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The Pittsburgh Riverhounds are back

Don’t look now, but it looks like the Pittsburgh Riverhounds are back in the USL’s Eastern Conference.

2 min read
© Aaron Doster-USA TODAY Sports

This is an excerpt from Monday’s Weekend Recap. Subscribe to our free newsletter to get future editions of the Weekend Recap delivered right to your inbox.

During a rough three-match stretch in the dog days of June, the Pittsburgh Riverhounds lost three straight games and shipped nine goals in the process. They switched their formation each week, couldn’t settle on a shape or a starting lineup, and seemed to have lost the strategic magic that has defined the Bob Lilley era at Highmark Stadium.

Since then, Pittsburgh has four wins in five matches with a +8 goal difference in the process. They’ve settled on Jahmali Waite in goal, stuck with a 3-4-3 shape that maximizes the talent on the roster, and settled on Albert Dikwa as the No. 9.

Waite’s metrics in net are pedestrian, but he sits in the 98th percentile for the share of his passes aimed long. His no-nonsense distribution pins play in the opposite half and lets Pittsburgh press up and hold a high defensive line. The result? Territorial dominance. Dikwa, when compared to other striker options like Dane Kelly, is a ceaseless, annoying defender that won’t hesitate to get in your face. When he creates turnovers, Dikwa is a ball of energy in the box, constantly roving to create space. He has six goals of his own in 2022, but those returns undersell the impact of the forward’s motion.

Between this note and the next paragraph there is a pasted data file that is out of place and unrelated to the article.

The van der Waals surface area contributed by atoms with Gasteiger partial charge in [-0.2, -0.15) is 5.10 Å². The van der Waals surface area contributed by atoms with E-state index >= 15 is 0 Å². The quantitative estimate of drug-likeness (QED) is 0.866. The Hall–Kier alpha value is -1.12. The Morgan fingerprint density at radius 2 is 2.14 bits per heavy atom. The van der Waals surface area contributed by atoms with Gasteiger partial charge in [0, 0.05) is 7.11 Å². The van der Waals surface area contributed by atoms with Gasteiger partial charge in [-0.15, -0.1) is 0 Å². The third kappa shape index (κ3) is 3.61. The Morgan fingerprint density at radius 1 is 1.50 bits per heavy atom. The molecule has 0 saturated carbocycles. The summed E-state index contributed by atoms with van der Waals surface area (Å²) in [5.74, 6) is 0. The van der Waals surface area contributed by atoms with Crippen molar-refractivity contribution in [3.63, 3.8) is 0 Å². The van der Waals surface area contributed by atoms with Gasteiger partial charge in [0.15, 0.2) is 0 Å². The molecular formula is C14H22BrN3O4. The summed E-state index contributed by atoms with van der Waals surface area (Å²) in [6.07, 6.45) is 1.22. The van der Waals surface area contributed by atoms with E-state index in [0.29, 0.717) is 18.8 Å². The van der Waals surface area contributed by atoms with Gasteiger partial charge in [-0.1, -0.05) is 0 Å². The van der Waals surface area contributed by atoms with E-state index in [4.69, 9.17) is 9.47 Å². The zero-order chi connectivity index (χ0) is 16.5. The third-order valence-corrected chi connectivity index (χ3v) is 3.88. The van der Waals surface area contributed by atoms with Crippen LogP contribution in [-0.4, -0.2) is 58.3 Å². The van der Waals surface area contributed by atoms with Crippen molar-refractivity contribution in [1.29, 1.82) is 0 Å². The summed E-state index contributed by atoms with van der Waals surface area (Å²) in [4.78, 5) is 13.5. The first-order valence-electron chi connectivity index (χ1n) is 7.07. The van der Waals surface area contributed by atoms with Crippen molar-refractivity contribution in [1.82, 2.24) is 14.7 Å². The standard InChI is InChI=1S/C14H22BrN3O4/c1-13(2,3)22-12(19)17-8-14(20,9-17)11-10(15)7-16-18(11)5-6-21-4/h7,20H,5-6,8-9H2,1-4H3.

Because the Riverhounds live in the final third, their wide center backs in their 3-4-3 get forward and into the attack. Shane Wiedt sets the tone, often marauding up the right side to support moves – he scored the winning goal in Pittsburgh’s 2-1 win over Hartford this weekend. When Pittsburgh were sputtering last month, they lacked the energy and motion exemplified by Wiedt and Dikwa.

Moving Kenardo Forbes, the USL Championship’s all-time leader in assists, into the front line was a key choice from Lilley, too. Forbes typically operates as more of a box-to-box type, pulling the strings from deep and stepping into attack in rare moments. Now that he’s positioned higher up the field, he constantly roams in the halfspace. Forbes pins defenders deep in their own box and gets touches in valuable positions to buy space and time for players like Wiedt to overlap.

Things may only get better for Pittsburgh. This week, the Riverhounds signed Robbie Mertz from Atlanta United 2. Mertz played 40 matches for Pittsburgh in 2019 and 2020 but moved down South with the promise of a shot at an MLS jump. The midfielder excelled in Atlanta, proving to be the sole source of composure in an end-to-end, high-tempo team that could never quite organize their pressing system.

Mertz is a deft mover and completes 85% of his passes. In an Atlanta side with just 27 goals this year, the Michigan product has three goals and seven assists. Imagine that creativity, work rate, and skill working behind Forbes and alongside Danny Griffin, who provides similar intelligence as a versatile number eight.

Having overcome their frailties and rediscovered a pressure-filled, constantly rotating identity, Pittsburgh are in high gear. They’re just six points out of first place in the East and they’re a serious threat down the stretch as Mertz finds his way back and Dane Kelly – the league’s all-time top scorer – possibly gets back into the mix.